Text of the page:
Have Utah’s natural wonders been overshared online?
FOX 13 News asked state and local leaders to weigh in on what seems to be a growing trend of bigger crowds showing up in Utah’s outdoors, sometimes with negative consequences.
All agreed that littering, vandalism and trespassing in rural areas are on the rise.
For Sgt. Darren Cashin of the Washington County Sheriff’s Office, the issue can be a matter of life or death.
“Quite a few that we have rescued in the past several years are people that said, ‘I saw this on the internet,' [or] ‘I read it on Facebook,'" said Cashin.
He says many ill-prepared explorers were inspired by posts and pictures of locations that had little to no description of what it takes to reach those destinations.
“Yant Flat is a place in our county I didn’t even know existed three years ago, and we’ve had so many rescues there," Cashing said. "That all started because somebody went on a trek there and posted it."
In May of 2019, viral videos showing temporary waterfalls created by excess water at Gunlock Reservoir prompted thousands to visit. Some took part in cliff jumping into the pools of water below the falls.
“Unfortunately, some of them did not survive,” Cashin said.
The waterfalls are no longer present, but people still arrive hoping to see them.
In June of 2020, viral videos showing people kayaking on canals near the Bonneville Salt Flats also inspired visitors.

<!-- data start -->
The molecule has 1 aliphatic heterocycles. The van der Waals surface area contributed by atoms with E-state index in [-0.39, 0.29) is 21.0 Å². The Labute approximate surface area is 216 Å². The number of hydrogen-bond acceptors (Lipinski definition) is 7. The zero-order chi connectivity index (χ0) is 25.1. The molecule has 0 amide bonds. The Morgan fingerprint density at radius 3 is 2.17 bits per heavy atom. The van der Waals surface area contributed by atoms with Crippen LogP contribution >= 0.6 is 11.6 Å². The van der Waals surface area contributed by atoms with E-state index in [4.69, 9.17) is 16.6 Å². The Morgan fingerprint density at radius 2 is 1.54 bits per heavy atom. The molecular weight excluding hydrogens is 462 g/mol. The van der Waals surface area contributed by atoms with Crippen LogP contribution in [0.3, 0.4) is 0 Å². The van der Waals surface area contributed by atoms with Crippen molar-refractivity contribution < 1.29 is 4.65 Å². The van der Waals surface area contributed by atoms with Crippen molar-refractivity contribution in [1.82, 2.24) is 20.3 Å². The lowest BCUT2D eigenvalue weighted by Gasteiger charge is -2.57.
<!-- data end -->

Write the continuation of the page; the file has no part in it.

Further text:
“Those canals were not designed for recreation,” said Rachel Wootton, a Public Affairs Specialist with the Bureau of Land Management.
The canals were built by a mining company, and they cross parcels of land with different owners.
People hoping to visit the canals after they went viral were turned away by security guards and the Utah High Patrol, which ticketed cars parked illegally along Interstate 80 near the canals.
Problem areas aside, tourism is big business in Utah.
According to the Utah Office of Tourism, visitors spent $10 billion in the Beehive State in 2019.
Utah Office of Tourism Director Vicki Varela says keeping the money coming in while keeping Utah cleaner and safer is exactly what her office had in mind while creating the "Forever Mighty" ad campaign.
“It’s not so much marketing as it is inspiring people to travel and be respectful of our outdoor places,” said Varela.
Phillip Monson, an outdoor enthusiast with more than 20,000 followers on Instagram, loves sharing Utah with others, but he has words of caution for those who might base their next adventure on a social media post.
“Instagram is not reality. What they see may not be what is portrayed,” said Monson.
He says many posts lack critical details such as travel times, road conditions, and whether the destination seen online might be on private property.
Monson suggests you include those details in your own posts, or if you’re looking to keep a favorite spot private, don’t post its coordinates at all.
“We live in a world where it is so 'me, me, me'-centric," Monson said. "'It’s a selfie, it’s my content, it’s my social media page.' Put nature first."
Many of his posts on Instagram offer tips for how to safely enjoy the outdoors and leave places better than you found them.